Wednesday, 17 April 2013

Holiday Inspiration at Somerset House

It was my husband's birthday today, the one day a year when I allow him full control over what we do.  Which is not to say that he doesn't get input on other days - we have fairly similar interests so our wants tend to coincide - but today he got absolute control, which included deciding on financial outlay.

My husband hates spending money.  If, say, I'm re-ordering my stationery from Smythson's, I can not consult him on the colour of the card or the ink because he'll be hopping around the room going "Do you know how much this all costs?" even after I have patiently explained that it truly is a money saving initiative as each correspondence card and envelope, once my discount is factored in, equates to roughly the same price as a (gilt-edged, three-inch thick) postcard.  "Yes but because you've got a whole box of them, you write so many more letters than you would otherwise!"  I hold my father partially responsible for this state of affairs:  when we got engaged, he wrote to Andrew telling him that I had always spent 30% more than my income, and pointing out that 30% of nothing was nothing. Suffice to say, we still don't have a joint bank account.

Happily, for today, he found a completely free exhibition at Somerset House that he wanted to go to.  And it was wonderful, and we wandered around planning our holidays for about the next ten years:

Simon Roberts, The Camel Estuary.  This view will be familiar to thousands.  It's basically heaven on the north coast of Cornwall, where we went last year, and where I went every year as a child, and where I hope that we'll take our children, summer after summer.  See those tiny white houses on the right?  That's Trebetherick, where a little bit of my soul resides, forever.

Florian Joye, Bawadi 2006.  Aside from the fact that the photographer has got the most fabulous name imaginable, we decided that we'd like to go and build a paper city in the desert.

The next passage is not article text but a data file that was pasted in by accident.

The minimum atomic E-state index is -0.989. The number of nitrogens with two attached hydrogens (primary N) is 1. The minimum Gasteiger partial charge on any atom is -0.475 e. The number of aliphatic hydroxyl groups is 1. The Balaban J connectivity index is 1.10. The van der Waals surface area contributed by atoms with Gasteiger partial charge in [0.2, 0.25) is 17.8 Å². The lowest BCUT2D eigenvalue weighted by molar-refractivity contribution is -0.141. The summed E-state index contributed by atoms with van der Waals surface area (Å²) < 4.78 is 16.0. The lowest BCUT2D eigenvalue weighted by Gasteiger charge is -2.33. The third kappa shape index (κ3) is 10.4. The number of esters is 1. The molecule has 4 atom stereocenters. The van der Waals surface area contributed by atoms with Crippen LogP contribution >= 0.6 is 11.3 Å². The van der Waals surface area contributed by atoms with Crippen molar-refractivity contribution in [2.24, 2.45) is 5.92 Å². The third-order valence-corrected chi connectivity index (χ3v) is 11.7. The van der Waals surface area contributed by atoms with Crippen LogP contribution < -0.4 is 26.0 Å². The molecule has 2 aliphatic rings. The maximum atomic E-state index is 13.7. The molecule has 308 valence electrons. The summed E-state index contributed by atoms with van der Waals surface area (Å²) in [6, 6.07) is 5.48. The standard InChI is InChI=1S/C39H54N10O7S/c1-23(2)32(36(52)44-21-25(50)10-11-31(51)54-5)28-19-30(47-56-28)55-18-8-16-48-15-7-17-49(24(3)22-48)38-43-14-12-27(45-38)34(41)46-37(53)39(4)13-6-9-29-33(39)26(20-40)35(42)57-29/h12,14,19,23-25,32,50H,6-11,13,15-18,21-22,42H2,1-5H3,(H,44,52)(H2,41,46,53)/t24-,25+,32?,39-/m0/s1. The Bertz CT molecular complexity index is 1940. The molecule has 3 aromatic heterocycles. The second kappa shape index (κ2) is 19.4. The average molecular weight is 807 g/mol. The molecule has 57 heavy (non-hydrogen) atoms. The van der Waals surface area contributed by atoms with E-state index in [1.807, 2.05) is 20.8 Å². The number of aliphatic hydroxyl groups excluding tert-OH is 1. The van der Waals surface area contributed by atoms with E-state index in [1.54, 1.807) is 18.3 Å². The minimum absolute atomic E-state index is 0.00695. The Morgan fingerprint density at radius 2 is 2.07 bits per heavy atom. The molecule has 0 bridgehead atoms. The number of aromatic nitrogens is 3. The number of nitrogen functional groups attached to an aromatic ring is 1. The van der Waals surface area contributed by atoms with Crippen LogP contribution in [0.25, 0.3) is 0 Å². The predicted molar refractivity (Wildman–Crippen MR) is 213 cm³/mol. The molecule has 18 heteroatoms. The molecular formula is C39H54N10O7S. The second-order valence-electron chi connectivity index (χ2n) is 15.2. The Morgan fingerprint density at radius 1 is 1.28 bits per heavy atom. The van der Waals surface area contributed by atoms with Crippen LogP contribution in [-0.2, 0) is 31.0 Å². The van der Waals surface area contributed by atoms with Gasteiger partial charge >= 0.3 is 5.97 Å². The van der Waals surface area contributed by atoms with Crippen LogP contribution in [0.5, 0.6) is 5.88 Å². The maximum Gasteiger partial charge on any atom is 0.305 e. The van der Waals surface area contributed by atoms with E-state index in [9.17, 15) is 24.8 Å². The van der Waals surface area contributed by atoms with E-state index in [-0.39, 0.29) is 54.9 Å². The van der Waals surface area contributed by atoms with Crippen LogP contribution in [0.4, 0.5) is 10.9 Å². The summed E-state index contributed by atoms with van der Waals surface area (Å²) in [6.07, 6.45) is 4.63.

Elger Esser, Sacramento River.  Both of us thought this was the Nile, which both of us have, quite seperately, sailed down.  We were wrong.  So now we'd like to go here.  It looks lovely and peaceful (so much so that we perhaps shouldn't take the children.)

Jamey Stillings, Arizona Arch Segment.  Andrew has got a thing about bridges, especially bridges like this.  Sholto's second name is Isambard, after Brunel . . . 

Nadav Kander, Chongqing 1.  Andrew spends hours photographing the undersides of overpasses.  This is catnip to him.

Mitch Epstein, BP Carson Refinery, California.  The other day Andrew drove us the whole way to Mile End to look at a Victorian pumping station that isn't actually open to the public.  He'd drive us to California tomorrow, given the chance.

Edward Burtynsky, Nickel Trailings no. 34.  This is somewhere in Canada, and I love it.

Olaf Breunning, Complaining Forest.  This was one of my favourite works.  I think Sholto would like this too.   Not that I necessarily want to go on holiday here - I'd walk here, yes, but I always find houses in forests a bit horror film-y, especially if there's also a lake.  And I bet they're damp.  There's that poem by Robert Frost:  "Who's woods these are, I think I know/ His house is in the village though" - which to me proves my point: the owner of the woods didn't actually live in them.

And there were more, many many more wonderful photographs - indeed, so many more that Andrew remarked on what good value an exhibition it was, and bought me cake from Tom's Deli in celebration.  I fear he would not say the same of the Picasso at the Courtauld, which is £6 for two rooms - but what rooms!  And I found it fascinating, because I seldom give as much thought as I should to Picasso pre-1905, when he painted Les Desmoiselles d'Avignon and Matisse painted The Green Line, and Modern Art, according to the academics that taught me, began.  And the permanent exhibition there is wonderful - I had actually forgotten just how good - and that is free.  And it reminded me that I want to go back to the South of France really, really soon, simply because of this painting:

Georges Braques, Le Port a L'Estaque.  The colour isn't nearly as good on a screen as it is in real life - seriously, if you go and see the Courtauld Collection for one reason only, go for this painting (though most of the works are so good that it's worth going to look just at them.) (I did actually go to L'Estaque one summer, purely on account of Braques' paintings.  I took a two day detour en route to a wedding. . .) 

Landmark: Fields of Photography is at Somerset House until the 28th April. 
Becoming Picasso: Paris 1901 is at the Courtauld until the 27th May.